Cats, dogs, rabbits, birds and small mammals such as mice, rats and hamsters are often presented to the veterinary surgery because their claws have become overgrown. Many observant owners will notice that the claws look longer than they should before any problem has arisen, however sometimes even caring owners can miss this stage and since the nails grow quite quickly the animal can begin to experience difficulty due to the length of their nails.
Animals' claws will often wear down quite naturally due to their normal behavioural patterns. For example, we are all familiar with cats using a scratching post to sharpen their claws and keep them in good order. Dogs' claws are often kept at an appropriate length when they are gently worn down by walking on hard surfaces. Likewise a budgie's claws are naturally worn when gripping onto perches and walking on the sandpaper floor of their cages.
However problems can often arise in pets who may be older and not agile enough any longer to perform these natural behaviours to the same extent as their younger counterparts, or in animals with anatomical deviations, such as supernumerary toes in cats. In these individual animals the claws may not wear down naturally and the length of them needs to be controlled by clipping back the claws. It is advisable to always keep an eye on the length of your pet's nails.
Prevention of overgrown claws:
Examine your pet's feet and claws at least weekly. The tip of the claw should be roughly level with the base of the pad when the claw is extended.
Provide cats with scratching posts, especially if they are always kept indoors.
Allow dogs to walk, run and play on a variety of different surfaces not just the grass.
Provide cage birds with a variety of perches with varying widths (fruit tree branches/ twigs are non-toxic and cheap).
Allow rabbits/guinea pigs to exercise outside sometimes using their run on different surfaces.
Provide small mammals such as mice and hamsters with toys using varied textures and surfaces to wear their claws.
Seek veterinary advice if you notice a problem with the claws. Sometimes a veterinary nurse will be able to give advice and if necessary clip the claws. Alternatively a good grooming parlour will have staff able to help, or you may be able to clip the claws yourself (ask a vet or vet nurse to teach you if you feel unsure).
When pets need to have their claws clipped it will be helpful if they are used to being handled so try from a young age to gently handle and restrain your pet regularly, including gentle handling of the feet and toes. This will make it less frightening for the pet if some treatment is ever needed and make it easier for the vet, who will be therefore less likely to cut into the "quick" which often happens due to animals struggling during the claw clipping procedure. If your pet has previously had a painful or frightening experience of claw clipping, gentle handling of the feet perhaps with food rewards for standing still when no treatment is needed may help to overcome their fears. Sometimes if the animal is very fearful and treatment is necessary the vet may need to ask a nurse to restrain your pet or a muzzle or even sedation may be required.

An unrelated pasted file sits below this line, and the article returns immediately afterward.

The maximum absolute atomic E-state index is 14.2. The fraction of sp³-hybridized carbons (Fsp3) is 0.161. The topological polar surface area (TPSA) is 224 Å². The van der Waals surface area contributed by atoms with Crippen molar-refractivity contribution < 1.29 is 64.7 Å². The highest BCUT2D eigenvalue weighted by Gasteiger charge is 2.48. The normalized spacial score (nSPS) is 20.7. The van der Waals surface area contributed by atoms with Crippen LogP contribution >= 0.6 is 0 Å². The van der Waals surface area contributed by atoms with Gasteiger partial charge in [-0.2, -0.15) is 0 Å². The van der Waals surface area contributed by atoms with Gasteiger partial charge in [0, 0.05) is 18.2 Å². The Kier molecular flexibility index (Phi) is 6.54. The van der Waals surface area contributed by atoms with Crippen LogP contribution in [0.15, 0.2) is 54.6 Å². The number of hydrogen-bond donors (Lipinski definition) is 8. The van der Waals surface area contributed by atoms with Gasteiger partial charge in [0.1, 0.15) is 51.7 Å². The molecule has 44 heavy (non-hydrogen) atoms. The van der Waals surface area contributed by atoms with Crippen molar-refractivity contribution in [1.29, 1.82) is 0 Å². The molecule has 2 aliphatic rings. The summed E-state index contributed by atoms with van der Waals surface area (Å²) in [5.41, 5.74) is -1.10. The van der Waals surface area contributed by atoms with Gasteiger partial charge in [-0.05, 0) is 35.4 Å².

Common problems associated with overgrown claws include:
Claws catching in the carpet or other materials such as clothing, this may sometimes result in ripped claws if the animal has to use excessive force to free itself.
Pain when walking and subsequent limping as a result of the claw growing round and back on itself and into the toe itself, often in the sensitive weight bearing pad.
Torn or bleeding claws often as a result of catching when walking.
Excessive noise (clicking) when the animal walks on a hard surface.
Excessive grooming or biting of claws (probably due to pain or irritation).
Abscesses or infection due to ingrown claws.
Smell due to infection caused by ingrowth of claws.
Bleeding caused by ingrowth of claws or tearing of long nails.
If any of these signs are noticed the owner should take the pet to their vet promptly. Vets can usually very easily clip back overgrown claws in a conscious animal even when the claws have grown considerably into the toe. However in animals experiencing a great deal of pain or those that are excessively distressed by claw clipping may need sedation.
Claws are easily clipped back using veterinary claw clippers; these are much stronger than scissors and will not cause discomfort to the pet by squeezing the claws before cutting them as scissors can. They will result in a much better cut with less likelihood of tearing and snagging. The vet will take care not to cut into the "quick" which is the blood vessel running for a short length into the claw. This is easily visualised in white or clear claws as a red vein but in black claws the position of this vessel has to be estimated which can often be done by gently pressing the toe to extend the claw and cutting it so the tip of the claw becomes level with the base of the pad. If occasionally the small blood vessel is cut the bleeding can be stopped by cauterising with silver nitrate usually in the form of a "pencil". This is gently applied to the end of the claw after the blood has been wiped away and perhaps gentle pressure has been applied to the base of the claw to slow down bleeding. Sometimes more than one attempt may be necessary to stop the bleeding. In very occasional cases a bandage may be applied until the bleeding stops which it always will do unless the animal has a bleeding disorder of some kind.
These general considerations apply to all animals although smaller pets such as hamsters or budgies will need careful restraint and small scissors with which to cut the claws, together with a very steady hand!
Always contact your own veterinary surgeon if you suspect that your pet is in any discomfort or distress due to problems with their claws since rarely disorders of the claws can be an indicator of serious disease.